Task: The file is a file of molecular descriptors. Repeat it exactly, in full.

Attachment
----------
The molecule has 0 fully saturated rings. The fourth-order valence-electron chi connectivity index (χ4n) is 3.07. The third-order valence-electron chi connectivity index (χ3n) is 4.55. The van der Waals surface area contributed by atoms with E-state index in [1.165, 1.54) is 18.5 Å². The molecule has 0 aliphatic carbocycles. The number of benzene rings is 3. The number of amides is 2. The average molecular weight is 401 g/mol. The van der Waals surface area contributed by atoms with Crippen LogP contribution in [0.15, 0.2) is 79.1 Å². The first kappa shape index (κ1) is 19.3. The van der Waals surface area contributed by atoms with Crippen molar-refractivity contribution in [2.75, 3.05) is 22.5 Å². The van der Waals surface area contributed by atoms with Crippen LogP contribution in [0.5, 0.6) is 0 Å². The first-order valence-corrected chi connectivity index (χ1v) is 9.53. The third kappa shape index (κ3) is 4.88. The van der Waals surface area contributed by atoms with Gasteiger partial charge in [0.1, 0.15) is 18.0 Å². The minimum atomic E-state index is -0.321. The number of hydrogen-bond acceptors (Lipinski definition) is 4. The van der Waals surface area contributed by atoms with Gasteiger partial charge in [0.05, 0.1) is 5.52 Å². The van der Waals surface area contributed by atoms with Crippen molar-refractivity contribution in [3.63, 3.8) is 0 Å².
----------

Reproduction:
The molecule has 0 fully saturated rings. The fourth-order valence-electron chi connectivity index (χ4n) is 3.07. The third-order valence-electron chi connectivity index (χ3n) is 4.55. The van der Waals surface area contributed by atoms with E-state index in [1.165, 1.54) is 18.5 Å². The molecule has 0 aliphatic carbocycles. The number of benzene rings is 3. The number of amides is 2. The average molecular weight is 401 g/mol. The van der Waals surface area contributed by atoms with Crippen LogP contribution in [0.15, 0.2) is 79.1 Å². The first kappa shape index (κ1) is 19.3. The van der Waals surface area contributed by atoms with Crippen molar-refractivity contribution in [2.75, 3.05) is 22.5 Å². The van der Waals surface area contributed by atoms with Crippen LogP contribution in [0.5, 0.6) is 0 Å². The first-order valence-corrected chi connectivity index (χ1v) is 9.53. The third kappa shape index (κ3) is 4.88. The van der Waals surface area contributed by atoms with Gasteiger partial charge in [0.1, 0.15) is 18.0 Å². The minimum atomic E-state index is -0.321. The number of hydrogen-bond acceptors (Lipinski definition) is 4. The van der Waals surface area contributed by atoms with Gasteiger partial charge in [0.05, 0.1) is 5.52 Å². The van der Waals surface area contributed by atoms with Crippen molar-refractivity contribution in [3.63, 3.8) is 0 Å².